Here's five fall 2023 classes to fire up your bookbag

The Reuben-Cooke Building.
The Reuben-Cooke Building.

Feel like experimenting with your classes this fall? As shopping carts for fall 2023 classes opened on Monday, The Chronicle compiled a list of interesting courses across a range of disciplines that you can take in the upcoming semester. Registration begins on April 5 and ends April 13. 

Writing the Movie: Introduction to the Theory and Practice of Writing for the Screen

Taught by Cole L. Russing

Th 10:05 a.m.-12:35 p.m.

Course Credits: ENGLISH 225S, CINE 306S, VMS 360S (ALP, W)

Are you a lover of Letterboxd? Do you have a script idea you believe belongs on Netflix? This course will teach students how to turn story ideas into a screenplay. Students will have the opportunity to analyze screenplays and movies, develop a deeper understanding of visual storytelling and create their own scenes. 

Race, Genomics, and Society

Charmaine D. Royal

MW 11:45 a.m.-1 p.m.

Course Credits: AAS 261D, BIOLOGY 261D, CULANTH 261D, GLHLTH 258D, SCISOC 258D, VMS 274D (EI, STS, NS, SS)

Interested in engaging with challenges related to race and genetics? This course explores “human origins, human variation, human identity, and human health” to reflect on the concept of race within the field of genetics on a global scale. Scientific, ethical, legal, societal, cultural and psychosocial issues surrounding the concept of race will be discussed. Students from any discipline in the arts, humanities and sciences are welcome.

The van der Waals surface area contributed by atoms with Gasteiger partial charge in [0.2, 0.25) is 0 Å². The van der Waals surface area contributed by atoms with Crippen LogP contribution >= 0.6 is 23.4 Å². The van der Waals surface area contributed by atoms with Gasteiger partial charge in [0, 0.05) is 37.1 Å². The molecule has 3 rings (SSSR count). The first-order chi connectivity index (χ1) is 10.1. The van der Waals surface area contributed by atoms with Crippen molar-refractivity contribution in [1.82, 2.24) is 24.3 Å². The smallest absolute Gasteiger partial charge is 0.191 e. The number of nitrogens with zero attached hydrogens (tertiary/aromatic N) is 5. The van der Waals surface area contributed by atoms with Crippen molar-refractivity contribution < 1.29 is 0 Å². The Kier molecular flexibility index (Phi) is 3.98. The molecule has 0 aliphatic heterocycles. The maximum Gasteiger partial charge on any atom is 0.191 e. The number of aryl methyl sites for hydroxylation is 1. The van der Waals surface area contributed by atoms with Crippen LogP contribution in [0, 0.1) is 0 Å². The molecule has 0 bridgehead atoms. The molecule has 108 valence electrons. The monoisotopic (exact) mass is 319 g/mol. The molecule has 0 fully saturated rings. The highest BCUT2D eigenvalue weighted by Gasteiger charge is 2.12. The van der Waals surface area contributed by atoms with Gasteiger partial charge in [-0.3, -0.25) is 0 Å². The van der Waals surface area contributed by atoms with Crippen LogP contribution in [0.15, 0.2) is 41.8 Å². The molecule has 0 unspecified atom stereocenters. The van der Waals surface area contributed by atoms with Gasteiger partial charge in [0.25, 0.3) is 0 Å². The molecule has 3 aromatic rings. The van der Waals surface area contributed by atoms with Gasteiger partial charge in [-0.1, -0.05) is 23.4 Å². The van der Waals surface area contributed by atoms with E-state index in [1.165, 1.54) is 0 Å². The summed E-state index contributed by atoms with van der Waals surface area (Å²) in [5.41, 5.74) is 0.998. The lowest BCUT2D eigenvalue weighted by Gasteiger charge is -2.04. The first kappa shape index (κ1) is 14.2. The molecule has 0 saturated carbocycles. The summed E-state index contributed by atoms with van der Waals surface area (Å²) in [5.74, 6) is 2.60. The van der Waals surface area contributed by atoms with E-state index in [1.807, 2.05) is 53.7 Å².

Black Feminism and Fashion

Taught by Kimberly K. Lamm

MW 10:05-11:20 a.m.

Course Credits: AAAS 355S, ARTSVIS 353S, ENGLISH 353S, GSF 355S, LIT 355S (CCI, W, ALP)

This course focuses on Black feminist perspectives on clothing and fashion, and “reveals fashion and clothing as aesthetic practices of everyday life that defy the objectifying effects of racism and sexism.” 

Students will analyze the photos, paintings and literature of Black artists and writers in which clothing is a primary theme. They will further explore “slavery’s and colonialism’s impact on gender and sexuality.”

Feast and Famine: Food in Global History

Taught by Margaret Humphreys

TuTh 8:30-9:45 a.m.

Course Credits: HISTORY 371, SCISOC 371 - 01 (CCI, STS, CZ, SS)

Feeling hungry?

This course takes a dive into the history of food, from the Paleolithic era today. It explores “food exchanges across continents and cultures, discovery of vitamins and vitamin deficiencies, growth and impact of food industries, and the rise of diseases.” It also considers the intersection of food and health, looking at food insecurity and obesity. 

Shakespeare and Financial Markets: Why This Time is Never Different

Taught by John Forlines III

Th 1:25-3:55 p.m.

Course Credits: ECON 255S, PUBOL 257S (CCI, SS)

Wondering how you can use Shakespeare to understand human behavior in the modern financial market? This course will analyze plays like Hamlet, Julius Caesar and Twelfth Night and use their themes to “better understand current socioeconomic trends.” Lessons will look at “policy errors, cultural and political dislocation, regime changes [and] demographic conflicts.” 

CORRECTION: A previous version of the article listed Sexual Pleasure in the Modern World as a class being offered next fall. This class is being taught this spring and is not offered next fall. The class has been replaced with Feast and Famine: Food in Global History in this article. The Chronicle regrets the error.

Ayra Charania profile
Ayra Charania | Senior Editor

Ayra Charania is a Trinity junior and a senior editor of The Chronicle's 118th volume.


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